One fight that gets talked about a lot is a potential Mexican superfight between Saul "Canelo" Alvarez and Julio Cesar Chavez Jr, and now some of that talk is coming from the promoters of the two fighters.
Alvarez (37-0-1, 27 KO) is fresh off of a dominant win over Ryan Rhodes on June 18, while Chavez (43-0-1, 30 KO) defeated Sebastian Zbik in his June 4 HBO debut. Both fighters appear to be factors in HBO's boxing programming going forward, both are young, both are unbeaten, and both are major stars south of the border, with their American fanbases picking up real steam, too.
Late Saturday night, Alvarez's promoter Oscar de la Hoya said this:
I would make Canelo vs Chavez jr anytime at 154 pounds
Chavez, of course, now fights at 160 pounds, where he holds the WBC title. Alvarez holds the WBC belt at 154. There was a lot of talk about Chavez's decision to move up to 160 full-time in 2009. In his middleweight debut, Chavez outpointed Troy Rowland in a dreadful fight on the Pacquiao vs Cotto card, then failed a post-fight drug test, testing positive for a diuretic, with the result of the bout changed to a no contest.
After the drug test fiasco, the WBC made a show of rallying around the poor Chavez, talking about getting him the best doctors and nutritionists to ensure he fights at the proper weight, and wouldn't have to do things like fool about with diuretics out of desperation anymore, or whatever.
Point is, Chavez is not going back to 154. He's 25 years old, has a belt at 160, and in the ring against Zbik, weighed 185 pounds on the unofficial HBO scales. 185 pounds! Not draining himself to take a potential fight with Canelo should never be looked at as Chavez or his team "ducking" that fight. Let's be clear about that. Chavez is not a junior middleweight anymore and to try and cut the extra six pounds would be foolish.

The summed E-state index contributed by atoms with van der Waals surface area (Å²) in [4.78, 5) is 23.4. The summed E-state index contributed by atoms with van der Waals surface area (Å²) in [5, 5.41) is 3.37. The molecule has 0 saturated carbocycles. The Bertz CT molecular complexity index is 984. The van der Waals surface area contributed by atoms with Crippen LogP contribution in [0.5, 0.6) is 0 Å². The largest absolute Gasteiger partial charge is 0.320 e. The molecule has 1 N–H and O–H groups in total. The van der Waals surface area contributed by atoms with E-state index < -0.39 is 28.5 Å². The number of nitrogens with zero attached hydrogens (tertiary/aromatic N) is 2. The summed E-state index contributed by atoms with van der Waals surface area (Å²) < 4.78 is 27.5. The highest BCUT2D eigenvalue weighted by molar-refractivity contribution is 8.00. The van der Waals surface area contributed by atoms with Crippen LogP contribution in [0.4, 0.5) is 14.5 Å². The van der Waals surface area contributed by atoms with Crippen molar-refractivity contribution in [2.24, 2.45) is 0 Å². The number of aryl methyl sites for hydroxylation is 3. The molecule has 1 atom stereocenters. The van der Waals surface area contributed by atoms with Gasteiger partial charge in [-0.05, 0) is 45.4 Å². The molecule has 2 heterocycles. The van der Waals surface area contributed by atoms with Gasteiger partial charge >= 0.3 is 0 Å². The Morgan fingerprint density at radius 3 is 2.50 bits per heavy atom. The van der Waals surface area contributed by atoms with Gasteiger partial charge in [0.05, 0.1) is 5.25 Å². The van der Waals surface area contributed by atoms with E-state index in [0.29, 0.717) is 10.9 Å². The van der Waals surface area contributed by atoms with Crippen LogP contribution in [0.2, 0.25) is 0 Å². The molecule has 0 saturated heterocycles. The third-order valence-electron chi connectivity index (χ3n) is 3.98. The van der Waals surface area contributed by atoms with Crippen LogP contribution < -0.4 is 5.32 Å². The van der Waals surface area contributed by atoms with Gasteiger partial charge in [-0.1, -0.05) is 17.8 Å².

Today, Chavez's promoter Bob Arum told Kevin Iole he's also in favor of the fight:
Also @BobArum said he would make a Chavez Jr fight with @ssab12 "in a heart beat. We'd do it today." #boxing
Arum, of course, is certainly of the mindset that Canelo should come up in weight rather than Chavez going down. And Alvarez is surely not going to move up to 160 until late 2012 at the earliest. He's getting very strong at a full 154 now, but it wasn't that long ago that he was basically still fighting as a welterweight, or a pound or two over, and even in March they had a 150-pound catchweight against Matthew Hatton, which Alvarez couldn't quite make, but it was there. His fight with Rhodes was his first with a full 154-pound limit.
Beyond all of the weight stuff and the fact that recent nice talk aside, Top Rank and Golden Boy still aren't co-promoting, there would also be the issue of Mexican TV rights, as the two fight on rival networks in Mexico.
In other words, don't look for this to happen in the near future. There's almost nothing about the matchup that actually points to getting the fight done. When it does happen, and I'm sure it will someday, it can and should make a lot of money, though.